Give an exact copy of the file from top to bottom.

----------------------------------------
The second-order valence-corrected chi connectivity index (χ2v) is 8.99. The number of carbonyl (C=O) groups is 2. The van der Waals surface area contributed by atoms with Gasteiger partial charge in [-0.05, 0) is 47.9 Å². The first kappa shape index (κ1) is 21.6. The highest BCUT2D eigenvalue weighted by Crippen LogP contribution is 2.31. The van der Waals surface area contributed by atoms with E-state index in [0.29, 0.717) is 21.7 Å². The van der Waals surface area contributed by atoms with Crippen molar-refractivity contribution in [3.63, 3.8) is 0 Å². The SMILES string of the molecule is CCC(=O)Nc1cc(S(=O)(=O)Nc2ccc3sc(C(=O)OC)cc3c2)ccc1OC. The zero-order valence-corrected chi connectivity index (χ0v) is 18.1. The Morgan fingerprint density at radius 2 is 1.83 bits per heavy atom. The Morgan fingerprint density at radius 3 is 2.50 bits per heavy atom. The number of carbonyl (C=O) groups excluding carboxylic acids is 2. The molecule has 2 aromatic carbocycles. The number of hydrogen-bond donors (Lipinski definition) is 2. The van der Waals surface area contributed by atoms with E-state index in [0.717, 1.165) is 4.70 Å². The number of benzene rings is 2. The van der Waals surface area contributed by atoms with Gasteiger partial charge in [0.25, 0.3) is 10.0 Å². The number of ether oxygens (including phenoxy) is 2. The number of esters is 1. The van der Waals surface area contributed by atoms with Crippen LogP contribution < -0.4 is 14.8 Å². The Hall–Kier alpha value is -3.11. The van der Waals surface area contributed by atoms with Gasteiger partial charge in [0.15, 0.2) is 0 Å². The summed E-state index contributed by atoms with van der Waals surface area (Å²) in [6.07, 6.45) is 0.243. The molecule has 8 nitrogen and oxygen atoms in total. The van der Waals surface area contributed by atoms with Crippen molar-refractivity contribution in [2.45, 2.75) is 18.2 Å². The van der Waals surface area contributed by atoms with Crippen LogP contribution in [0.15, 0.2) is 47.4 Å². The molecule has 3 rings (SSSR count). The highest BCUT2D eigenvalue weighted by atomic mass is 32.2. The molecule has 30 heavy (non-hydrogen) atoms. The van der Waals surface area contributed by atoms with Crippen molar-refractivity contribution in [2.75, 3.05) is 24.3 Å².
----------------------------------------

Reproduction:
The second-order valence-corrected chi connectivity index (χ2v) is 8.99. The number of carbonyl (C=O) groups is 2. The van der Waals surface area contributed by atoms with Gasteiger partial charge in [-0.05, 0) is 47.9 Å². The first kappa shape index (κ1) is 21.6. The highest BCUT2D eigenvalue weighted by Crippen LogP contribution is 2.31. The van der Waals surface area contributed by atoms with E-state index in [0.29, 0.717) is 21.7 Å². The van der Waals surface area contributed by atoms with Crippen molar-refractivity contribution in [3.63, 3.8) is 0 Å². The SMILES string of the molecule is CCC(=O)Nc1cc(S(=O)(=O)Nc2ccc3sc(C(=O)OC)cc3c2)ccc1OC. The zero-order valence-corrected chi connectivity index (χ0v) is 18.1. The Morgan fingerprint density at radius 2 is 1.83 bits per heavy atom. The Morgan fingerprint density at radius 3 is 2.50 bits per heavy atom. The number of carbonyl (C=O) groups excluding carboxylic acids is 2. The molecule has 2 aromatic carbocycles. The number of hydrogen-bond donors (Lipinski definition) is 2. The van der Waals surface area contributed by atoms with E-state index in [0.717, 1.165) is 4.70 Å². The number of benzene rings is 2. The van der Waals surface area contributed by atoms with Gasteiger partial charge in [0.25, 0.3) is 10.0 Å². The number of ether oxygens (including phenoxy) is 2. The number of esters is 1. The van der Waals surface area contributed by atoms with Crippen LogP contribution < -0.4 is 14.8 Å². The Hall–Kier alpha value is -3.11. The van der Waals surface area contributed by atoms with Gasteiger partial charge in [0.15, 0.2) is 0 Å². The summed E-state index contributed by atoms with van der Waals surface area (Å²) in [6.07, 6.45) is 0.243. The molecule has 8 nitrogen and oxygen atoms in total. The van der Waals surface area contributed by atoms with Crippen molar-refractivity contribution in [2.45, 2.75) is 18.2 Å². The van der Waals surface area contributed by atoms with Crippen LogP contribution in [0.15, 0.2) is 47.4 Å². The molecule has 3 rings (SSSR count). The highest BCUT2D eigenvalue weighted by atomic mass is 32.2. The molecule has 30 heavy (non-hydrogen) atoms. The van der Waals surface area contributed by atoms with Crippen molar-refractivity contribution in [2.75, 3.05) is 24.3 Å².